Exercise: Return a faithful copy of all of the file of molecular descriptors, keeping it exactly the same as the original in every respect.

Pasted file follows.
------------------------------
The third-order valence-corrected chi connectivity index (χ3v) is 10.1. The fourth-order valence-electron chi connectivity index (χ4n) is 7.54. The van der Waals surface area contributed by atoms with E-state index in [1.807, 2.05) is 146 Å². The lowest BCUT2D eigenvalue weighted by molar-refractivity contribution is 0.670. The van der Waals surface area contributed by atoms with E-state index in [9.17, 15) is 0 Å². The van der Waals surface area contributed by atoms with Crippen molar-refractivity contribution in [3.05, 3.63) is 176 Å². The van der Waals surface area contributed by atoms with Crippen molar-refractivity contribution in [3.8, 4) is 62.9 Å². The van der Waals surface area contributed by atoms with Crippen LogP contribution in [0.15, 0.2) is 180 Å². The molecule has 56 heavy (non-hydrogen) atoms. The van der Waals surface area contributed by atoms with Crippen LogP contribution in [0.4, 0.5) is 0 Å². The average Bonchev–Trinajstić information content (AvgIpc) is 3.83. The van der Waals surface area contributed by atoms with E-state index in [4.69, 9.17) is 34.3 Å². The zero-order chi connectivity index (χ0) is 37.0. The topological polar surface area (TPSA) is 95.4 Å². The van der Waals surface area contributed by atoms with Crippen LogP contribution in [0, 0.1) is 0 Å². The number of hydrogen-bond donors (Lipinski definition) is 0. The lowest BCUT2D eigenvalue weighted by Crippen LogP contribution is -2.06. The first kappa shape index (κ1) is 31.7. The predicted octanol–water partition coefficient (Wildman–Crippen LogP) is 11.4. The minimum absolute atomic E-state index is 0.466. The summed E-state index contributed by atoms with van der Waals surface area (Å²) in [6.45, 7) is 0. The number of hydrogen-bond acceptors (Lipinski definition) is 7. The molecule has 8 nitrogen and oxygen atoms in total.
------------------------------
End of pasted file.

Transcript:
The third-order valence-corrected chi connectivity index (χ3v) is 10.1. The fourth-order valence-electron chi connectivity index (χ4n) is 7.54. The van der Waals surface area contributed by atoms with E-state index in [1.807, 2.05) is 146 Å². The lowest BCUT2D eigenvalue weighted by molar-refractivity contribution is 0.670. The van der Waals surface area contributed by atoms with E-state index in [9.17, 15) is 0 Å². The van der Waals surface area contributed by atoms with Crippen molar-refractivity contribution in [3.05, 3.63) is 176 Å². The van der Waals surface area contributed by atoms with Crippen molar-refractivity contribution in [3.8, 4) is 62.9 Å². The van der Waals surface area contributed by atoms with Crippen LogP contribution in [0.15, 0.2) is 180 Å². The molecule has 56 heavy (non-hydrogen) atoms. The van der Waals surface area contributed by atoms with Crippen LogP contribution in [0.4, 0.5) is 0 Å². The average Bonchev–Trinajstić information content (AvgIpc) is 3.83. The van der Waals surface area contributed by atoms with E-state index in [4.69, 9.17) is 34.3 Å². The zero-order chi connectivity index (χ0) is 37.0. The topological polar surface area (TPSA) is 95.4 Å². The van der Waals surface area contributed by atoms with Crippen LogP contribution in [0, 0.1) is 0 Å². The number of hydrogen-bond donors (Lipinski definition) is 0. The lowest BCUT2D eigenvalue weighted by Crippen LogP contribution is -2.06. The first kappa shape index (κ1) is 31.7. The predicted octanol–water partition coefficient (Wildman–Crippen LogP) is 11.4. The minimum absolute atomic E-state index is 0.466. The summed E-state index contributed by atoms with van der Waals surface area (Å²) in [6.45, 7) is 0. The number of hydrogen-bond acceptors (Lipinski definition) is 7. The molecule has 8 nitrogen and oxygen atoms in total.